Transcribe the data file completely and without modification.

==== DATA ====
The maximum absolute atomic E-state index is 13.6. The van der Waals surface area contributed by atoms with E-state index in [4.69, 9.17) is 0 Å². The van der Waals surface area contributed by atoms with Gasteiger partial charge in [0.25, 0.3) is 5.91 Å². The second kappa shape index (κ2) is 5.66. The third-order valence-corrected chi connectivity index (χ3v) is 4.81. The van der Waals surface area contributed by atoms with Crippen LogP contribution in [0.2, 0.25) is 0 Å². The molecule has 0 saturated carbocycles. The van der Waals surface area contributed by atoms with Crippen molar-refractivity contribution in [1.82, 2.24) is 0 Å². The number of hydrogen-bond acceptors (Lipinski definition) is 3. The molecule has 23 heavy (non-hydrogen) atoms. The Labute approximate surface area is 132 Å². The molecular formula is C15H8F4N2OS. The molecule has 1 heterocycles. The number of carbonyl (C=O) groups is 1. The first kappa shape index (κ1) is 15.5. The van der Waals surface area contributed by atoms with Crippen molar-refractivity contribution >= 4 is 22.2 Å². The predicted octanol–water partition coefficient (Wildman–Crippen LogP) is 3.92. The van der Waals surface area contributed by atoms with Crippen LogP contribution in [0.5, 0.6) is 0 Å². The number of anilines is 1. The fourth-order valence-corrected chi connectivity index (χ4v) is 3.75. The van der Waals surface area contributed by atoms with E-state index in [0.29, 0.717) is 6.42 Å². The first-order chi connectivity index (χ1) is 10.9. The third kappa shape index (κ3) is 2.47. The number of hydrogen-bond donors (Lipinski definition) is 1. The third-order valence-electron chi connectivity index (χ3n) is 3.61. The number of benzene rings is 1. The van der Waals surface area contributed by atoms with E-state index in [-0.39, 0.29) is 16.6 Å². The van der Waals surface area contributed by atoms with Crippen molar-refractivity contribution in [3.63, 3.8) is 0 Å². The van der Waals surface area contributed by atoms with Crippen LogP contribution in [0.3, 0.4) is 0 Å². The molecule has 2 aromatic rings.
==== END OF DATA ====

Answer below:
The maximum absolute atomic E-state index is 13.6. The van der Waals surface area contributed by atoms with E-state index in [4.69, 9.17) is 0 Å². The van der Waals surface area contributed by atoms with Gasteiger partial charge in [0.25, 0.3) is 5.91 Å². The second kappa shape index (κ2) is 5.66. The third-order valence-corrected chi connectivity index (χ3v) is 4.81. The van der Waals surface area contributed by atoms with Crippen LogP contribution in [0.2, 0.25) is 0 Å². The molecule has 0 saturated carbocycles. The van der Waals surface area contributed by atoms with Crippen molar-refractivity contribution in [1.82, 2.24) is 0 Å². The number of hydrogen-bond acceptors (Lipinski definition) is 3. The molecule has 23 heavy (non-hydrogen) atoms. The Labute approximate surface area is 132 Å². The molecular formula is C15H8F4N2OS. The molecule has 1 heterocycles. The number of carbonyl (C=O) groups is 1. The first kappa shape index (κ1) is 15.5. The van der Waals surface area contributed by atoms with Crippen molar-refractivity contribution >= 4 is 22.2 Å². The predicted octanol–water partition coefficient (Wildman–Crippen LogP) is 3.92. The van der Waals surface area contributed by atoms with Crippen LogP contribution in [0.5, 0.6) is 0 Å². The number of anilines is 1. The fourth-order valence-corrected chi connectivity index (χ4v) is 3.75. The van der Waals surface area contributed by atoms with E-state index in [0.29, 0.717) is 6.42 Å². The first-order chi connectivity index (χ1) is 10.9. The third kappa shape index (κ3) is 2.47. The number of hydrogen-bond donors (Lipinski definition) is 1. The third-order valence-electron chi connectivity index (χ3n) is 3.61. The number of benzene rings is 1. The van der Waals surface area contributed by atoms with E-state index in [-0.39, 0.29) is 16.6 Å². The van der Waals surface area contributed by atoms with Crippen molar-refractivity contribution in [3.63, 3.8) is 0 Å². The van der Waals surface area contributed by atoms with Crippen LogP contribution in [0.3, 0.4) is 0 Å². The molecule has 2 aromatic rings.